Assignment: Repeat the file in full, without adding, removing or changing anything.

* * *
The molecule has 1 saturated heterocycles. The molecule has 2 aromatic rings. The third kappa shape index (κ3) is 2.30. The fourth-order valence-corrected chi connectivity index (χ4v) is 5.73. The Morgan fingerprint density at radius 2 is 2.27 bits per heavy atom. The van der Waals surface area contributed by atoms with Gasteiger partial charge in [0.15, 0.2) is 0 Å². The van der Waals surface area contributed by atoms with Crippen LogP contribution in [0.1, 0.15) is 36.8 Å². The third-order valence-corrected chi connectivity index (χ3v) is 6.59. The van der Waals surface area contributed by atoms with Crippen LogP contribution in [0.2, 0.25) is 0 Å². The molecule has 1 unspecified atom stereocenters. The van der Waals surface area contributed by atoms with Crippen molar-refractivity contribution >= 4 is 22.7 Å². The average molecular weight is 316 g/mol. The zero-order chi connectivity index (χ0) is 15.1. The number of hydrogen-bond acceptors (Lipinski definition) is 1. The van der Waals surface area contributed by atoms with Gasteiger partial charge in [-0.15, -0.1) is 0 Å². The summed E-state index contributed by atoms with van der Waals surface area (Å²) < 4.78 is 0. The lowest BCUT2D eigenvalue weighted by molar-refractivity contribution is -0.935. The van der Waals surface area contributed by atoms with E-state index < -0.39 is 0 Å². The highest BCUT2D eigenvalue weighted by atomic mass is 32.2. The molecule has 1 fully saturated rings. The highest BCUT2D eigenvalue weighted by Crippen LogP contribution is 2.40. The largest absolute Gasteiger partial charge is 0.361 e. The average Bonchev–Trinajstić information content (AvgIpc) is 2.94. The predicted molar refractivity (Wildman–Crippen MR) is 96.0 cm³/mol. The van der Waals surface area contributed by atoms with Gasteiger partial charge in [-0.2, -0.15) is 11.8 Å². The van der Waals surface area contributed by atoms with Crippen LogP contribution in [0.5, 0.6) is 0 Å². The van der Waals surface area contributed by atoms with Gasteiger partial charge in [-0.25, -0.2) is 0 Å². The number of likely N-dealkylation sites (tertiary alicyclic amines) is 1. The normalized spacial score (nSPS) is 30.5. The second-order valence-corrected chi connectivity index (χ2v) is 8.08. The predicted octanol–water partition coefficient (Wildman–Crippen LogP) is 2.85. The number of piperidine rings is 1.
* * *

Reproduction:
The molecule has 1 saturated heterocycles. The molecule has 2 aromatic rings. The third kappa shape index (κ3) is 2.30. The fourth-order valence-corrected chi connectivity index (χ4v) is 5.73. The Morgan fingerprint density at radius 2 is 2.27 bits per heavy atom. The van der Waals surface area contributed by atoms with Gasteiger partial charge in [0.15, 0.2) is 0 Å². The van der Waals surface area contributed by atoms with Crippen LogP contribution in [0.1, 0.15) is 36.8 Å². The third-order valence-corrected chi connectivity index (χ3v) is 6.59. The van der Waals surface area contributed by atoms with Crippen LogP contribution in [0.2, 0.25) is 0 Å². The molecule has 1 unspecified atom stereocenters. The van der Waals surface area contributed by atoms with Crippen molar-refractivity contribution >= 4 is 22.7 Å². The average molecular weight is 316 g/mol. The zero-order chi connectivity index (χ0) is 15.1. The number of hydrogen-bond acceptors (Lipinski definition) is 1. The van der Waals surface area contributed by atoms with Gasteiger partial charge in [-0.15, -0.1) is 0 Å². The summed E-state index contributed by atoms with van der Waals surface area (Å²) < 4.78 is 0. The lowest BCUT2D eigenvalue weighted by molar-refractivity contribution is -0.935. The van der Waals surface area contributed by atoms with E-state index < -0.39 is 0 Å². The highest BCUT2D eigenvalue weighted by atomic mass is 32.2. The molecule has 1 fully saturated rings. The highest BCUT2D eigenvalue weighted by Crippen LogP contribution is 2.40. The largest absolute Gasteiger partial charge is 0.361 e. The average Bonchev–Trinajstić information content (AvgIpc) is 2.94. The predicted molar refractivity (Wildman–Crippen MR) is 96.0 cm³/mol. The van der Waals surface area contributed by atoms with Gasteiger partial charge in [-0.2, -0.15) is 11.8 Å². The van der Waals surface area contributed by atoms with Crippen LogP contribution in [0.5, 0.6) is 0 Å². The van der Waals surface area contributed by atoms with Gasteiger partial charge in [-0.25, -0.2) is 0 Å². The number of likely N-dealkylation sites (tertiary alicyclic amines) is 1. The normalized spacial score (nSPS) is 30.5. The second-order valence-corrected chi connectivity index (χ2v) is 8.08. The predicted octanol–water partition coefficient (Wildman–Crippen LogP) is 2.85. The number of piperidine rings is 1.